People in Perth-Andover are forming a new group that is demanding to know when their shuttered hospital will be reopened.
The hospital has been closed since a major flood damaged part of the building in late March.
Now people in the northwestern New Brunswick village have formed the Hotel-Dieu Hospital Defence Committee.
Dr. Jose Morales, a general surgeon at the hospital and a member of the group, said the organization is driven by the desire to help local residents
'Patient care may be compromised, and that's the biggest concern we all have.'—Dr. Jose Morales
"Patient care may be compromised, and that's the biggest concern we all have," he said.
Health Minister Madeleine Dubé has committed to reopening the building but gave no timeline.
That's not good enough for the group in Perth-Andover.
"We are asking the government, to put more resources to put the hospital to put it back on its feet. But there's the impression that they are not putting in the resources," Morales said.
Morales, who's from El Salvador, said when there was an earthquake there in 1986, they were able to open hospitals right away in tents.
"When you see that there's a need that has to be met, you have to use the best resources you have," Morales said. "Why we cannot do it in Canada, with more resources, why can we not do it in this province?"
Patients at the Hotel-Dieu Hospital have been moved to other hospitals in the area.
Morales said patients now have to travel 30 to 45 minutes to see a doctor.
'It's a very frustrating situation'
John Lang, the co-chair of the committee, said it's been difficult getting answers about the future of the hospital.
"You can't actually talk to anybody to find out what's going on in your own hospital. So it's a very frustrating situation," he said.
The committee would like to send some people in to document the damage and what remedial actions are being taken, Lang said.
"What we need is we need to get in to the hospital to have a look for ourselves and see what is going on, have a guided tour, have the contractors who are there explain to us what they're doing," Lang said.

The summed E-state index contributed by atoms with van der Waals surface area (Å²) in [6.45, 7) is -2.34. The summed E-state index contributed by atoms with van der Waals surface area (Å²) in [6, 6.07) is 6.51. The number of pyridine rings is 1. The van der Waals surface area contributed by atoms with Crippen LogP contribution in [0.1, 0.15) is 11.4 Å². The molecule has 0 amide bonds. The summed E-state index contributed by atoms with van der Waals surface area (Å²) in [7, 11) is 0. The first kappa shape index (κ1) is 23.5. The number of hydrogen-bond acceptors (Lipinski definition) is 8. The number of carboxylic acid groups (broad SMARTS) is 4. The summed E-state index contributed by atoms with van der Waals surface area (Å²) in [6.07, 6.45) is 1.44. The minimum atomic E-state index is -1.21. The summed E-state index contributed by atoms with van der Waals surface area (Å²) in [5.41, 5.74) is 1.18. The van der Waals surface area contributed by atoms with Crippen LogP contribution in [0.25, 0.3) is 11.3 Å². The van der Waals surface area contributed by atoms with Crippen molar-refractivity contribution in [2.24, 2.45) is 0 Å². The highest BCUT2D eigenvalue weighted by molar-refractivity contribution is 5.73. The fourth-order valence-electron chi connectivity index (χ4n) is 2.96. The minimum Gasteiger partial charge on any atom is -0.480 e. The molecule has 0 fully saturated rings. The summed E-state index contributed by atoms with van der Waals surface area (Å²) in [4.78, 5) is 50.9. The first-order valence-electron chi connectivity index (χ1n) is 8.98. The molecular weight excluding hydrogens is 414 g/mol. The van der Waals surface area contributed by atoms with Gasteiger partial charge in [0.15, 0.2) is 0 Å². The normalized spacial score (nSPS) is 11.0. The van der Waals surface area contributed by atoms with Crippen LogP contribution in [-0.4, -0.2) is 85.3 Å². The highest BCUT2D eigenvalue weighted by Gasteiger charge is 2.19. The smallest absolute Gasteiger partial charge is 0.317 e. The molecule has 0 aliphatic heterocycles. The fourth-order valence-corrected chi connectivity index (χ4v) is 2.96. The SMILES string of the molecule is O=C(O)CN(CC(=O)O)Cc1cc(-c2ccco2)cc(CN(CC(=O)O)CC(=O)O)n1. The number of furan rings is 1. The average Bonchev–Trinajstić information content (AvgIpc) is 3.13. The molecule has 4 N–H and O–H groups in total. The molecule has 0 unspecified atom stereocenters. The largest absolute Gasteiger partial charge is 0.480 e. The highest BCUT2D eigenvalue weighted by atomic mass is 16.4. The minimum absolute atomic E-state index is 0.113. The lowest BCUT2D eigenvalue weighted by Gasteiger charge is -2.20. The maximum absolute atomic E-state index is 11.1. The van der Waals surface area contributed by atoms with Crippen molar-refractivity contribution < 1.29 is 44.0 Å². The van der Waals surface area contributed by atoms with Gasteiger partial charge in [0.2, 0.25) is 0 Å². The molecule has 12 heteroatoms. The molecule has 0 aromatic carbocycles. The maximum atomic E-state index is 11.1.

"Because with all of the secrecy, we're just naturally thinking the worst."
Lang said the situation reminds many people about when the hospital flooded in 1987 and was back up and running a month later.
At that time the hospital staff cleaned it themselves, Lang said.
Lang is calling on the provincial government to announce a clear plan for the hospital's cleanup.
"What remedial actions are being taken, and have somebody with some competence to be able to tell us which services are going to be reinstated and when," Lang said.
Lang and Morales say the hospital situation is just adding to the stress of a community that is dealing with the devastation from the flood.
Red Cross numbers
Meanwhile, the Canadian Red Cross says it has received $128,000 in donations following the record flooding in Perth-Andover March 23.
Most of the money is being used to help those facing the greatest financial hardship as a result of damage to homes, according to Dan Bedell, spokesman for the Red Cross.
Red Cross disaster officials registered 409 evacuees, including 346 people from 185 flooded homes or apartments in the village, he said in a news release.
However, registering with the Red Cross is voluntary, Bedell said, so the total number impacted could be higher and the Red Cross only deals with individuals, not businesses or damage to public infrastructure.
"Our priority is those facing the greatest financial hardship, specifically seniors and others with limited income," Bill Lawlor, director of disaster management in New Brunswick, said in the release.
"We’ve met with about a 60 households so far and hope to meet with the rest in the next week, determine which cases meet our criteria, and get on with distribution."
With donations, the Red Cross makes payments directly to vendors or provides vouchers residents can apply to specified purchases.
It will not duplicate benefits from the government's Disaster Financial Assistance program or aid from other groups, the release states.
Red Cross volunteers continue to manage a reception centre at the River Valley Civic Centre that is visited daily by residents still unable to live in flood-damaged homes.
About 40 volunteers have provided more than 1,550 volunteer hours to the flood relief effort to date.